London: Whitehead Morris & Co., 1897. 4th Edition, Ninth Thousand. Association copy, with Holland's daughter's signature. 39, [1 (blank)] pp. 8vo. 8-1/2" x 5-1/2". Black paper wrappers, with white lettering, stapled. Average wear. Prior owner signature ["Lucy K Holland"]. Very Good. Item #43244
Holland, active in social service & having worked as a director of the Popular Hospital, in 1896, at the suggestion of Miss Eva Luckes, matron of the London Hospital, applied for the London Hospital committee; in the same year he was elected chairman, an office he continued until his death. His fame rests on those thirty-five years. An obituary notice in The Times asserted: "He was much more than ‘the Prince of Beggars’ who raised £5,000,000 for the ‘London’. He was practically the founder of modern hospital efficiency. He raised the whole standard of nursing and hospital work from a very low to a very high level." (The Times, 28 July 1931). As chairman, he introduced drastic reforms in nursing at the hospital and built a new nurses' home next door. Although not medically trained, he was a public champion of progressive medicine, often speaking on the subject in the Lords. [ODNB].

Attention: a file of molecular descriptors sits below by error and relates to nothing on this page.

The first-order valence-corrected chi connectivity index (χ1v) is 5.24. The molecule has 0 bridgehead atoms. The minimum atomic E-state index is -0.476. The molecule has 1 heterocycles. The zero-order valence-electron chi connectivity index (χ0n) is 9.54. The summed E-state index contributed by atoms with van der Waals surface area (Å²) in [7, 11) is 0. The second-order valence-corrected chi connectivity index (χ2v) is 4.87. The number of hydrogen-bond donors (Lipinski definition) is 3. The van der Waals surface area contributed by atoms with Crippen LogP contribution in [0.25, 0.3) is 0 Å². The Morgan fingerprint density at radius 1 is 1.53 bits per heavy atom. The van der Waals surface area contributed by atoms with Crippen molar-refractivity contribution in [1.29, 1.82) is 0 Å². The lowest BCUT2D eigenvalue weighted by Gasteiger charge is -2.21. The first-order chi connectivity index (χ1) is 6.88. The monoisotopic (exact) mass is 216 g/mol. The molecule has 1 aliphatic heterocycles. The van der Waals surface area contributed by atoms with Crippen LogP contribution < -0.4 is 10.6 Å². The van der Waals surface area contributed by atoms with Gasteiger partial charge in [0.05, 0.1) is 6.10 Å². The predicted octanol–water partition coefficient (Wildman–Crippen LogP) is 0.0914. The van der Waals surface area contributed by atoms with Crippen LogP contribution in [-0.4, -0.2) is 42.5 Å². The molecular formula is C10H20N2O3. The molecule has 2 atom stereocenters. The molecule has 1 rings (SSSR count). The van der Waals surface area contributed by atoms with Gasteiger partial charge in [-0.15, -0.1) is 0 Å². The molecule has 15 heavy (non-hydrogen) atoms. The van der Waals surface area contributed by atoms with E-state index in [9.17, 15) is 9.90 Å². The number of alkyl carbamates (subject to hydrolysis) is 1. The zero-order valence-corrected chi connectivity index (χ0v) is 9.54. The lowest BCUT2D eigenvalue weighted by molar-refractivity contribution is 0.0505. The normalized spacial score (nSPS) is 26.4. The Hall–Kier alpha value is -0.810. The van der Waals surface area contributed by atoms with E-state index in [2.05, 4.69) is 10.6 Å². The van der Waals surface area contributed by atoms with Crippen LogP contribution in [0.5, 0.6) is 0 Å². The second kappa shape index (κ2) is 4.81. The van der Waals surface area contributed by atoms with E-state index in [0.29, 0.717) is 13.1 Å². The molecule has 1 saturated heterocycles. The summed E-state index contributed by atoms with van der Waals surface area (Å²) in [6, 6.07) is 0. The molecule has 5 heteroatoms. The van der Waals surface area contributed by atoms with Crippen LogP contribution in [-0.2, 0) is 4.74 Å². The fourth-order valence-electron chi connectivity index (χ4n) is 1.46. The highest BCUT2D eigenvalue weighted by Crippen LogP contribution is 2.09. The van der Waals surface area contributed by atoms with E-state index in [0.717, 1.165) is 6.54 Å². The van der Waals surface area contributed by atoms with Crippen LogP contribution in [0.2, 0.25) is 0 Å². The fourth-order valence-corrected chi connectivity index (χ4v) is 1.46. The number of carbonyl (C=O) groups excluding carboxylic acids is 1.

Here, in this talk to his nurses one year after becoming Chairman, Holland exhorts his nurses to excel in their profession, for 'no money or energy can put the nursing right if it be bad." He continues by explaining his work philosophy for his nursing staff, and offers 14 points to follow in improving the hospital's nursing efforts.
A now scarce Nursing item, with OCLC recording just the 1905 edition, mostly in microform.